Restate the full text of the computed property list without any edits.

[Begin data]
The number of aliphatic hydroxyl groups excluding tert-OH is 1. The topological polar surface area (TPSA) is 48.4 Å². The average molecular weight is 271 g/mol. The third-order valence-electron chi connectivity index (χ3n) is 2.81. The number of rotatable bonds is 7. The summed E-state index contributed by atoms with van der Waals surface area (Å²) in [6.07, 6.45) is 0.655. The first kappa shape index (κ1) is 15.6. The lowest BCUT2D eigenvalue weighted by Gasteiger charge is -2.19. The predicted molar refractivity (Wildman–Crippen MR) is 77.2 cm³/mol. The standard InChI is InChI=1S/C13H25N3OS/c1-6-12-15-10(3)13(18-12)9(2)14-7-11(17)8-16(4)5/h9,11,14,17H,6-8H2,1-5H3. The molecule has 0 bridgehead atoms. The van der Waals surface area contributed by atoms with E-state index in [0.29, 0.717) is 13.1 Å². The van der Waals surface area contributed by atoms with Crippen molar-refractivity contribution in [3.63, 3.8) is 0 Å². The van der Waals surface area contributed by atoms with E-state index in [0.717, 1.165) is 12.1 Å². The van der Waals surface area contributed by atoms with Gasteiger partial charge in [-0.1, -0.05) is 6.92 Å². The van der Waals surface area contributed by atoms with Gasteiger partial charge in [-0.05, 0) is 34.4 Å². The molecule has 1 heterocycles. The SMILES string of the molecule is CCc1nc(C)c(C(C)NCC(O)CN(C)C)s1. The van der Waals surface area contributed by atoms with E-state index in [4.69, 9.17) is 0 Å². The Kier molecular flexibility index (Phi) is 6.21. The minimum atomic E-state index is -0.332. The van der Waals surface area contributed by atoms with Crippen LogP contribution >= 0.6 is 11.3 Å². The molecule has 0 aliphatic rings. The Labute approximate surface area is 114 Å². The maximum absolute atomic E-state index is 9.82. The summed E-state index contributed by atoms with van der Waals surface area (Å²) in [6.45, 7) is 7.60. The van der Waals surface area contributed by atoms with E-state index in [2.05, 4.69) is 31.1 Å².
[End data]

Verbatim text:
The number of aliphatic hydroxyl groups excluding tert-OH is 1. The topological polar surface area (TPSA) is 48.4 Å². The average molecular weight is 271 g/mol. The third-order valence-electron chi connectivity index (χ3n) is 2.81. The number of rotatable bonds is 7. The summed E-state index contributed by atoms with van der Waals surface area (Å²) in [6.07, 6.45) is 0.655. The first kappa shape index (κ1) is 15.6. The lowest BCUT2D eigenvalue weighted by Gasteiger charge is -2.19. The predicted molar refractivity (Wildman–Crippen MR) is 77.2 cm³/mol. The standard InChI is InChI=1S/C13H25N3OS/c1-6-12-15-10(3)13(18-12)9(2)14-7-11(17)8-16(4)5/h9,11,14,17H,6-8H2,1-5H3. The molecule has 0 bridgehead atoms. The van der Waals surface area contributed by atoms with E-state index in [0.29, 0.717) is 13.1 Å². The van der Waals surface area contributed by atoms with Crippen molar-refractivity contribution in [3.63, 3.8) is 0 Å². The van der Waals surface area contributed by atoms with E-state index in [0.717, 1.165) is 12.1 Å². The van der Waals surface area contributed by atoms with Gasteiger partial charge in [-0.1, -0.05) is 6.92 Å². The van der Waals surface area contributed by atoms with Gasteiger partial charge in [-0.05, 0) is 34.4 Å². The molecule has 1 heterocycles. The SMILES string of the molecule is CCc1nc(C)c(C(C)NCC(O)CN(C)C)s1. The van der Waals surface area contributed by atoms with E-state index in [4.69, 9.17) is 0 Å². The Kier molecular flexibility index (Phi) is 6.21. The minimum atomic E-state index is -0.332. The van der Waals surface area contributed by atoms with Crippen LogP contribution >= 0.6 is 11.3 Å². The molecule has 0 aliphatic rings. The Labute approximate surface area is 114 Å². The maximum absolute atomic E-state index is 9.82. The summed E-state index contributed by atoms with van der Waals surface area (Å²) in [6.45, 7) is 7.60. The van der Waals surface area contributed by atoms with E-state index in [2.05, 4.69) is 31.1 Å².